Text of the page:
The effect is a powerful one. For the first time in living memory, England arrive in Brazil with expectations that roughly match their ability. Getting out of the group would be considered an achievement in itself; reaching the quarterfinals -- for a long time seen as the bare minimum -- would represent a genuine triumph.
The only issue that still lingers is whether the transformation can be completed by the adoption of a more expansive, adventurous style. England's campaign in South Africa was encapsulated by the sight of Mesut Ozil accelerating past Gareth Barry in Bloemfontein, a potent nation leaving a staid one to eat its dust. Hodgson's team has that sort of dynamism, that sort of freedom, but the question is whether they will be able -- or be allowed -- to express it, or whether England will revert to cautious, uninspiring type.
The scars of Knysna still burn in the French memory. South Africa 2010 represents the low point of the country's footballing history, the humiliation of Raymond Domenech's players going on strike after the exclusion of Nicolas Anelka an embarrassment that still haunts the national team.
Polls show that an overwhelming majority of fans have not yet forgiven and forgotten. So determined is Didier Deschamps, Domenech's eventual replacement, not to permit a repeat that he based his squad selection as much on temperament as on talent. Samir Nasri, despite a wonderful season for Manchester City, was the most-high-profile victim of the policy. Deschamps, as diplomatically as he could, explained his omission by suggesting that he is not the sort of character who can prioritise the need of the team over his own individual aspirations.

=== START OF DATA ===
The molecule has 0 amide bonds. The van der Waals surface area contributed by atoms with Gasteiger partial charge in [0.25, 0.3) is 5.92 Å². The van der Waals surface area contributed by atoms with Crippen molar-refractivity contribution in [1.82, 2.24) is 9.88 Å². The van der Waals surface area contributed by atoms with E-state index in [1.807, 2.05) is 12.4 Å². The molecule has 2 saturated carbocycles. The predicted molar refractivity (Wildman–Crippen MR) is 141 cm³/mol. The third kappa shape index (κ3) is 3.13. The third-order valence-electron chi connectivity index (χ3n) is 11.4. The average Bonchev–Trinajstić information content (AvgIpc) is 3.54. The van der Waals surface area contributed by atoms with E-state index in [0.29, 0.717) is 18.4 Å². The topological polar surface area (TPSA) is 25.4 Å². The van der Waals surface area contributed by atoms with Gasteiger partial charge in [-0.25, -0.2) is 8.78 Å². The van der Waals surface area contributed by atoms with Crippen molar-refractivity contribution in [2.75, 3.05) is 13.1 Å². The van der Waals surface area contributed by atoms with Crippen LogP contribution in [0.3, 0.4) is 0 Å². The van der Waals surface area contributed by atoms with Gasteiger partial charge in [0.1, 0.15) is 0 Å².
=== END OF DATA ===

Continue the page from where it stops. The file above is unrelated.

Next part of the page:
Despite that, Deschamps' side looks considerably stronger than that available to Domenech. The 2010 side was one caught between generations -- William Gallas, Thierry Henry, Djibril Cisse and Florent Malouda were all present but fading -- while this edition looks much brighter, much younger. Lucas Digne, Raphael Varane and, in particular, Paul Pogba all offer youth and verve; where the French were ponderous, they now seem dynamic. This is a French side that has the talent to lay the ghosts of Knysna to rest.
The only word to describe Louis van Gaal's squad is "odd." No other nation has such a curious mix of old and young, proven and hopeful. The big stars are still there, the cadre of world-class players who carried Bert van Marwijk's side to the final four years ago, but in the back line, particularly, only the most ardent follower of the Eredivisie would be able to offer a detailed analysis of the likes of Daryl Janmaat, Bruno Martins Indi and Joel Veltman.
The contrast with the side Van Marwijk took to South Africa is stark. That team was built on a dogged, grizzled defence -- the likes of Giovanni van Bronckhorst, Khalid Boulahrouz and Joris Mathijsen had been 'round the block a few times -- and much will depend on whether Van Gaal's clutch of young players deliver on their promise.
What is certain is that this should be a more recognisably Dutch side. Netherlands, of course, reveled in its run to the final four years past, but the fact that they did it by abandoning their commitment to the aesthetic meant that it is not a team that is remembered especially fondly for their style. Van Gaal can call on Robin van Persie, Wesley Sneijder and Arjen Robben, but also the pace and panache of Jordy Clasie, Memphis Depay and Georginio Wijnaldum. The question is whether they can achieve as much playing like Netherlands as they did playing like, well, a dystopian vision of Germany.
Rory Smith is a columnist for ESPN FC and The Times. Follow him on Twitter @RorySmithTimes.